Quality Control of 3D Printed Resorbable Implants: The 3D Printed Airway Splint Example
3D printing combined with design using patient image data has enabled the development of patient-specific devices. This is especially true for smaller commercial entities and academic groups due to the lower barriers for 3D printing as a manufacturing method. Such patient-specific devices can significantly advance patient care but also face significant hurdles to ensure quality since (1) the devices are built in small lots for specific niche patient markets, (2) there is inherent variability in design parameters to match specific patient anatomy and function, and (3) nontraditional groups now have the capability to readily manufacture medical devices. Following the design control paradigm with specific attention to 3D printing idiosyncrasies is one path to address quality issues in patient-specific design. We present in this chapter an example of a design control approach for quality control of 3D patient-specific devices using a recently developed airway splint as a paradigmatic example for small lot 3D printed patient-specific devices.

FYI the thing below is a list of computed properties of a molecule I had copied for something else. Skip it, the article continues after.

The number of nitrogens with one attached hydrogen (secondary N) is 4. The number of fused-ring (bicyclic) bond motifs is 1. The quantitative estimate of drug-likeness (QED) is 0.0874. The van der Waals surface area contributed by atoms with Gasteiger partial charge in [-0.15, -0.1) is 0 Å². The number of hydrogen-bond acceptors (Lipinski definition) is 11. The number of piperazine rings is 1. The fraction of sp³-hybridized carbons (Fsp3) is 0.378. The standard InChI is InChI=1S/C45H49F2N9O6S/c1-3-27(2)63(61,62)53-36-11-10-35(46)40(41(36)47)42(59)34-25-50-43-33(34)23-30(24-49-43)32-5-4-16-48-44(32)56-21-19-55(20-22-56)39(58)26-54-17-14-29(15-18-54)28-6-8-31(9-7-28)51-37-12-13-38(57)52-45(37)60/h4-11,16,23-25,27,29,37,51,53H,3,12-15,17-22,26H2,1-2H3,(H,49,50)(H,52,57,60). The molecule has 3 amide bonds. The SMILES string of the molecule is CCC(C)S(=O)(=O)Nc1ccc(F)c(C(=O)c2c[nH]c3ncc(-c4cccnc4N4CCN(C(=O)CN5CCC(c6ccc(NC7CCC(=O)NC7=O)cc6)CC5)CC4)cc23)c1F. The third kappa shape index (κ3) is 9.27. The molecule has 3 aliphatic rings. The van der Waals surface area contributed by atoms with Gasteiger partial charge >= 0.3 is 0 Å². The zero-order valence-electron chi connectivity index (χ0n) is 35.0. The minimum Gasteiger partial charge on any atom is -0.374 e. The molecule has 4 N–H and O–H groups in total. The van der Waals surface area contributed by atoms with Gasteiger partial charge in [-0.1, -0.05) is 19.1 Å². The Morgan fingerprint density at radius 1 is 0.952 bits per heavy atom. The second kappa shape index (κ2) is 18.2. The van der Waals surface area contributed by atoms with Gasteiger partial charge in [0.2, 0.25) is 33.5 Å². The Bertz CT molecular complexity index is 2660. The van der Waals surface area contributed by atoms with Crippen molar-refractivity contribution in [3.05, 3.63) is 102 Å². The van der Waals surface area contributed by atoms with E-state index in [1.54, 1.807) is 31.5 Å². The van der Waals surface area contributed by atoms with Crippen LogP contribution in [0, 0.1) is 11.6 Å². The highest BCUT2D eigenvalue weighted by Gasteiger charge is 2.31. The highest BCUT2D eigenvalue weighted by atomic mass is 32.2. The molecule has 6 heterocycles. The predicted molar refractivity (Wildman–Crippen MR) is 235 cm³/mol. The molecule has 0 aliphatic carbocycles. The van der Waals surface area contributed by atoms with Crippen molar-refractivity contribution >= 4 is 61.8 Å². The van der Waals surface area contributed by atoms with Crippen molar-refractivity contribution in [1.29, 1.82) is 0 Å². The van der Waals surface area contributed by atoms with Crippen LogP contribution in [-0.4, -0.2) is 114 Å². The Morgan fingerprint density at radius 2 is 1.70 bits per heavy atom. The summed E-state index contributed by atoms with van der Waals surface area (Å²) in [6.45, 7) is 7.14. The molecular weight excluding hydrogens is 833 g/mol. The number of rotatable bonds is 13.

Studies reported in the chapter on the airway splint were supported by the National Institutes of Health through NIH/NIHCD R21HD076370, NIH/NIHCD R01HD086201, and NIH T32DC005356. The content is solely the responsibility of the authors and does not necessarily represent the official views of the National Institutes of Health.
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